Why BioShock 2 is a TERRIBLE IDEA

One Rapture-loving Radar editor hates the sequel already

Don’t confuse that lamentation for fanboy sychophancy. The absense of BioShock’s creator from this project is a very serious issue. Where a more generic action title might not suffer too much from a change of leadership, a game as specific in its aims and identity as BioShock certainly will. No-one would bat an eyelid if a third Fantastic Four movie went ahead without Tim Story, but remember what happened to Batman after Tim Burton left?

Yes, of course any game of BioShock’s scale is the product of a great many people. And yes, a handful of the original 2K Boston team have been moved over to BioShock 2 at the newly-formed 2K Marin. But the fact remains that BioShock is a work with a very definite vision, and in attempting to extend that work, 2K Marin have a nigh impossible conundrum ahead of them. And it’s one to which I’ve so far seen no evidence of a satisfying resolution.

Above: The dearly departed. Already so strongly missed . *sniff*

If BioShock 2 simply apes its predecessor, it will become a tiresome and purposeless repetition of something that was special in no small part because of its uniqueness. If it spins things off in a totally new direction, it risks becoming alien to its originator, and therefore an mere unrelated cash-in using the same name. Right now, BioShock 2 looks like a very uneasy and muddled mix of both of those approaches.

In order to both expand and remain quintissentially BioShock, a sequel would need Levine’s guidance in order to remain true to the original game’s essence. It speaks volumes to me about the idea of sequelling the game at all that he has politely distanced himself from the project since it was announced.

When thinking of BioShock 2, I’m constantly reminded of Secret of Mana. Squaresoft’s legendary action RPG categorically blew my mind back in my younger days, but I found later entries in the series to be massively disappointing. Reason being that I was repeating the same (or similar) mechanical experience and expecting the same personal reaction as I got when I did it the first time around.

In actual fact, what I really wanted was not a game that was the same as Mana, but one that would make me feel the same way Mana did. Repetition fundamentally couldn’t give me that, and it was only when looking further afield that I found games that could. Remember how everyone thought they wanted more of the same after Resi 4, until Resi 5 disappointed with just that? Same problem.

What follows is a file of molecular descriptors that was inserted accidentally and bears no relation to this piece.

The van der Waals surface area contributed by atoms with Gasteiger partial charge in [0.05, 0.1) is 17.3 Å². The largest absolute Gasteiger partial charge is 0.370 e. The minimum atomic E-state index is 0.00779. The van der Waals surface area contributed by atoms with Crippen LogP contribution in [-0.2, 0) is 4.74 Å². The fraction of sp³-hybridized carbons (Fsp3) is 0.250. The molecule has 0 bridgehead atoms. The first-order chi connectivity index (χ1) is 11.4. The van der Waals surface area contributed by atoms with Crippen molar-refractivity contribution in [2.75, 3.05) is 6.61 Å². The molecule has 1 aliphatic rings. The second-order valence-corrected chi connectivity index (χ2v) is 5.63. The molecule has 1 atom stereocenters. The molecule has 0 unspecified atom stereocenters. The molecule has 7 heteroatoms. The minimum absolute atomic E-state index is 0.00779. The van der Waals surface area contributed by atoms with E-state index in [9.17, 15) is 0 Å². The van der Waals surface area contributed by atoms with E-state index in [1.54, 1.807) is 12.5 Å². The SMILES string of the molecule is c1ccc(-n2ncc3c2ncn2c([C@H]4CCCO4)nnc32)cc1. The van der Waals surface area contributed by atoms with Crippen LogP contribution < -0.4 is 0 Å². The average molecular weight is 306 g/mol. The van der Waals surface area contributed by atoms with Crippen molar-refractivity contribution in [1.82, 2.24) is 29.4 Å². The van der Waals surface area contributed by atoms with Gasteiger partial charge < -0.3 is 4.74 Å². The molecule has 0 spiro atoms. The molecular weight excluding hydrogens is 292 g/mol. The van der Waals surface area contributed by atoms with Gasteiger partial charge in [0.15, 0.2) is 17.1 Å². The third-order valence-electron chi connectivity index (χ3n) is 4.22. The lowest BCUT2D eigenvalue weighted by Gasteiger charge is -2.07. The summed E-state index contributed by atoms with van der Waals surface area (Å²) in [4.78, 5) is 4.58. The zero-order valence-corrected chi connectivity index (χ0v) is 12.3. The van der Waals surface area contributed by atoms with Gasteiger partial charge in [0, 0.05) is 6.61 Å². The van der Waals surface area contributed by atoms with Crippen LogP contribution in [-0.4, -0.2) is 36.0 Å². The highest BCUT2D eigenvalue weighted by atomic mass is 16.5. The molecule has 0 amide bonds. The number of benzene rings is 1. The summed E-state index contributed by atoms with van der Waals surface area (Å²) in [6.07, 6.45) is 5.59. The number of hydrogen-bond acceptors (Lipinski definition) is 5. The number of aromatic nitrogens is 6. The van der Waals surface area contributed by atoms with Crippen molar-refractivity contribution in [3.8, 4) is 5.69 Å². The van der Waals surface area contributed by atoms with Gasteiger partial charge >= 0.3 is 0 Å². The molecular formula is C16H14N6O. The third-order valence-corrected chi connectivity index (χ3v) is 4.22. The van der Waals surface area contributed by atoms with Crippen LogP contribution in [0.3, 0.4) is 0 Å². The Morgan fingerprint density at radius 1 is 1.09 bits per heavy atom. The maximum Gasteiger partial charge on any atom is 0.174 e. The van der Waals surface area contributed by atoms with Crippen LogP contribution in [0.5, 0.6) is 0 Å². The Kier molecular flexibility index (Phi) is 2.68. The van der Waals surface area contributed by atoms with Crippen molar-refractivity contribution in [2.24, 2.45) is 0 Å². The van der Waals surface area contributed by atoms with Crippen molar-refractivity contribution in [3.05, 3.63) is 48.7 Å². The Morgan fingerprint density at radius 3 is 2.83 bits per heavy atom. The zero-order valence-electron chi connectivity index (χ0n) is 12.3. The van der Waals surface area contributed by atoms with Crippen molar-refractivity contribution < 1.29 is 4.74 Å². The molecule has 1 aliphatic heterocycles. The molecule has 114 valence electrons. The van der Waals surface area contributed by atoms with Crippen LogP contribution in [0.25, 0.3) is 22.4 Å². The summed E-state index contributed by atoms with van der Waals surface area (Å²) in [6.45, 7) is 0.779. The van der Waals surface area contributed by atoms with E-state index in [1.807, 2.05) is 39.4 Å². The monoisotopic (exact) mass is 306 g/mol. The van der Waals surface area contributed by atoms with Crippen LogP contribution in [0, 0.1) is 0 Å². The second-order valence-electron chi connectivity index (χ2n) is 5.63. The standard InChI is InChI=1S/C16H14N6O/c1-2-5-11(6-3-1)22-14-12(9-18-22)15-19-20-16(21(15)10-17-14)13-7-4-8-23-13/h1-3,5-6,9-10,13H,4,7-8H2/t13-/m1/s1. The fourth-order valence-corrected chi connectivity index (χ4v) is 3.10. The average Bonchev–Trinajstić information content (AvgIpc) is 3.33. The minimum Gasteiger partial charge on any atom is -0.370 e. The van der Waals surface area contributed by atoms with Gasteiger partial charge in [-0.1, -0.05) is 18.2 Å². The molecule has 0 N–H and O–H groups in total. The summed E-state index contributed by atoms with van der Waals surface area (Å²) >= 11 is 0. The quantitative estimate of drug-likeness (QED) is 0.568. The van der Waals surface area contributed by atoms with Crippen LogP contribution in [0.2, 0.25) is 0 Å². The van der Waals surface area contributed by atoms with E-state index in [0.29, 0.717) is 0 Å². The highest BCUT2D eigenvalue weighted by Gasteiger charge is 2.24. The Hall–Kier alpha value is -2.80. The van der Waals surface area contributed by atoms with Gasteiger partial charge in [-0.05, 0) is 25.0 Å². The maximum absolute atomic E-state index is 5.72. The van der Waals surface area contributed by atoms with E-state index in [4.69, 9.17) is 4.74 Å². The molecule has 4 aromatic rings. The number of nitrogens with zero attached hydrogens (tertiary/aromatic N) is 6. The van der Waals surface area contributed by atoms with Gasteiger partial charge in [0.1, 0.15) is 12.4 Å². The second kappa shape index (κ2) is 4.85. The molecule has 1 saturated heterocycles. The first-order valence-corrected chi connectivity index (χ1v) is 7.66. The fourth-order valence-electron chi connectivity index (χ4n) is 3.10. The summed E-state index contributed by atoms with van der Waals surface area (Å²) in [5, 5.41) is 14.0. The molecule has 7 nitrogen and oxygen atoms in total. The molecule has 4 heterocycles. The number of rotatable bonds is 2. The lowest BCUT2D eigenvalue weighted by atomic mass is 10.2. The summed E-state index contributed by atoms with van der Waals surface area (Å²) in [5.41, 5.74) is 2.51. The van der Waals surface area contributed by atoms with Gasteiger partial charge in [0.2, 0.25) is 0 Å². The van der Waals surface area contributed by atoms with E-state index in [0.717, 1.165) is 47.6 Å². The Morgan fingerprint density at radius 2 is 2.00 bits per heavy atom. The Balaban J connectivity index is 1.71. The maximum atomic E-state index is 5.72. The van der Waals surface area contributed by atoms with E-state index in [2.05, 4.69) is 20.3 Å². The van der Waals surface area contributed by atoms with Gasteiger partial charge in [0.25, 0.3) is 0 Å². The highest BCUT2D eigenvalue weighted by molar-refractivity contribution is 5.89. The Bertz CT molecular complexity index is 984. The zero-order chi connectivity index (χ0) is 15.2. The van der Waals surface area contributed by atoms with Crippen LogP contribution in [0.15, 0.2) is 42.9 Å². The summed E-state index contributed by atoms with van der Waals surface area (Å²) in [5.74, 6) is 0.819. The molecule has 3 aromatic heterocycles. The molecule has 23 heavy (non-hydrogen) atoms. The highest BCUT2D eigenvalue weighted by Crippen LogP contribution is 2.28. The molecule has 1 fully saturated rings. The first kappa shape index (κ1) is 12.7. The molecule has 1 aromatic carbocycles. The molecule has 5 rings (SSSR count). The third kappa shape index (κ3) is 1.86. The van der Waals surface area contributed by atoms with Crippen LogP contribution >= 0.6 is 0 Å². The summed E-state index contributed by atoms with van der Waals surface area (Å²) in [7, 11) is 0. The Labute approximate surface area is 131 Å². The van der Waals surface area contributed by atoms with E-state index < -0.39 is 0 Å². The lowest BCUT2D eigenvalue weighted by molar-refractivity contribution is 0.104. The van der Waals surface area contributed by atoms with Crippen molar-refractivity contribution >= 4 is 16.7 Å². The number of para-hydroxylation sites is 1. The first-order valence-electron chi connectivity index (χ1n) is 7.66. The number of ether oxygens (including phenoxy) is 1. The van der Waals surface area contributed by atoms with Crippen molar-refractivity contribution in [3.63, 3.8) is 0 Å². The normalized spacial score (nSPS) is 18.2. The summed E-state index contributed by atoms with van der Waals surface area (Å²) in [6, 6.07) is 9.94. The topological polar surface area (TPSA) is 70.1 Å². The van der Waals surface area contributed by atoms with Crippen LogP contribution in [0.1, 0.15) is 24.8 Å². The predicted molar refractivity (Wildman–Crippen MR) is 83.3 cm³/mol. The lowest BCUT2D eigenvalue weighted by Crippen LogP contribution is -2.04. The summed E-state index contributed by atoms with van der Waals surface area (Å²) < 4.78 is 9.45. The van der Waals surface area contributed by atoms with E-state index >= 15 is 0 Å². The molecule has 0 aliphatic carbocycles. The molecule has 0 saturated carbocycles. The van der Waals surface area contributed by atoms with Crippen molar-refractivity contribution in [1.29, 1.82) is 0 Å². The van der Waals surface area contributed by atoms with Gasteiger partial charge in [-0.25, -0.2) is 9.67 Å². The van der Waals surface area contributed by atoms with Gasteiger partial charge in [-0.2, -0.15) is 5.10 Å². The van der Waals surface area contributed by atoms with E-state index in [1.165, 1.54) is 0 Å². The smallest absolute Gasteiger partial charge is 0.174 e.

Above: Familiarity, contempt and apathy

I have no doubt that there will eventually be a spiritual follow-up to BioShock. It might be this year, next year, or eight years later, as BioShock was from System Shock 2. It may come from 2K, or it may not. But when it does appear, it will not be set in Rapture. It cannot be set in Rapture. Because to achieve what BioShock achieved, it will have to be just as new and daring and sharp and brilliant and original. It will have to be an entity of its own, with its own direction and its own ideas with which to challenge us. Right now, BioShock 2 looks to be a long, long way from being that game.

Share your own thoughts on BioShock 2 in the comments or, if my opinions have touched you deeply, feel free tosend me a PM.



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ABOUT THE AUTHOR

Long-time GR+ writer Dave has been gaming with immense dedication ever since he failed dismally at some '80s arcade racer on a childhood day at the seaside (due to being too small to reach the controls without help). These days he's an enigmatic blend of beard-stroking narrative discussion and hard-hitting Psycho Crushers.
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